Dropping some stuff off for a friend

The fountain park at Crown Center always draws a good crowd in the summer. I remember playing in the same fountain 15-20 years ago.

I was actually headed to The Art Of The Brick for a while. This traveling Lego exhibit is on display in KC until sometime in September. I love Lego, so I had to go see it.

Not many other bicycles at Crown Center, I suppose.

At 6:00 or so, my wife and I were going to a Brightkite gathering. Brightkite is a location-aware social network service that started in Denver and recently merged with another mobile network (Limbo). It also happens that several of the Denver Brightkite employees are bicycle commuters.

Lesley, a fellow cyclist who is currently Brightkite's Community Manager hosted the event last night. She said that in Denver, Brightkite is quite popular among those who get around the city by bike. Judging from what I see here in KC, there is a similar overlap.

The gathering was at The Cashew. I really didn't have any choice, then, but to order a big bowl of Cashews to share with my pals.

Lesley to the left, talking to Corey. Sallymander is a frequent reader and commenter here. She's Looking at me but talking to Anne -- a Kansas transplant from California who's looking to do her first Triathlon soon.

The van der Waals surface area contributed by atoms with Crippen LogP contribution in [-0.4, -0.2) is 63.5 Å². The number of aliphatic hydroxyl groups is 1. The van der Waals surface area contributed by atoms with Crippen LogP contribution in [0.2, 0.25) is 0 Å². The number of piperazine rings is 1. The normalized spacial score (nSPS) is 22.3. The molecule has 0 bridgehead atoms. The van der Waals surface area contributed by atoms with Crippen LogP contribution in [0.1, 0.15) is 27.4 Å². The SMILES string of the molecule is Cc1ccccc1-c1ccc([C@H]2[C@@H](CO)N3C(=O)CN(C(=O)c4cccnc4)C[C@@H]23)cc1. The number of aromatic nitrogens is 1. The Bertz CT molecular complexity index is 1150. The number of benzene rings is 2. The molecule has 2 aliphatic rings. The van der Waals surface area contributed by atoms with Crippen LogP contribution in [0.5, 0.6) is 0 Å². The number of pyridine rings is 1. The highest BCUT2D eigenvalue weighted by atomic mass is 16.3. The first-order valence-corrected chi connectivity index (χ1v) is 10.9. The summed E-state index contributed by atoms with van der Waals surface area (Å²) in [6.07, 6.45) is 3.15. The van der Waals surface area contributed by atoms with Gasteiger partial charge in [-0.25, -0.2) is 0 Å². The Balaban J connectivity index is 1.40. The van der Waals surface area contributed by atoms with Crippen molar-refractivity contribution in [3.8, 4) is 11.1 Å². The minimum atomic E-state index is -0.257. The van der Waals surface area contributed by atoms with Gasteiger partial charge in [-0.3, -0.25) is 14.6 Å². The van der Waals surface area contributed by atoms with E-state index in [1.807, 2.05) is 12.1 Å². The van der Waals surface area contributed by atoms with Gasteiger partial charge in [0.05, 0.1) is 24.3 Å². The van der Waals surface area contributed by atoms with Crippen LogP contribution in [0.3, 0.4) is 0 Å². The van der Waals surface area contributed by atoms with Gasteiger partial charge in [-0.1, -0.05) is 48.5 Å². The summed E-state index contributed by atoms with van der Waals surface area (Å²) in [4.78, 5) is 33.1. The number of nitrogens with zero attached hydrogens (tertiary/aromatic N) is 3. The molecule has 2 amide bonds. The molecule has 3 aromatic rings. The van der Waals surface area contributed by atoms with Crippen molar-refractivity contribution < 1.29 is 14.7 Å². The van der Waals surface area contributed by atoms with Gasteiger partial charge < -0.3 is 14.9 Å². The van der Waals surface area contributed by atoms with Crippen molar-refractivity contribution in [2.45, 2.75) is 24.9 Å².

As one might expect at a gathering of nerds that have a highly-mobile lifestyle, things are a mix of face-to-face and face-to-phone.

My wife's toes. I was jealous of her sandals. The air conditioner was broken and the second floor at The Cashew was -- as Corey said -- "Hotter than the devil's ass-crack"

More face-to-phone conversation. The man on the left isn't intentionally striking a heroic pose. He is checking out the "Brightkite wall"

The Wall is a feature that allows you to turn a TV or monitor into a stream of photographs and conversation.

A former co-worker of mine (unbeknownst to me) and a few people that live near me -- actually in the same neighborhood as my sister. Again, there's a mix of talking, texting, and smartphone-browsing going on. It's strange to see people meet at the same place and still use online tools to see what's going on around them.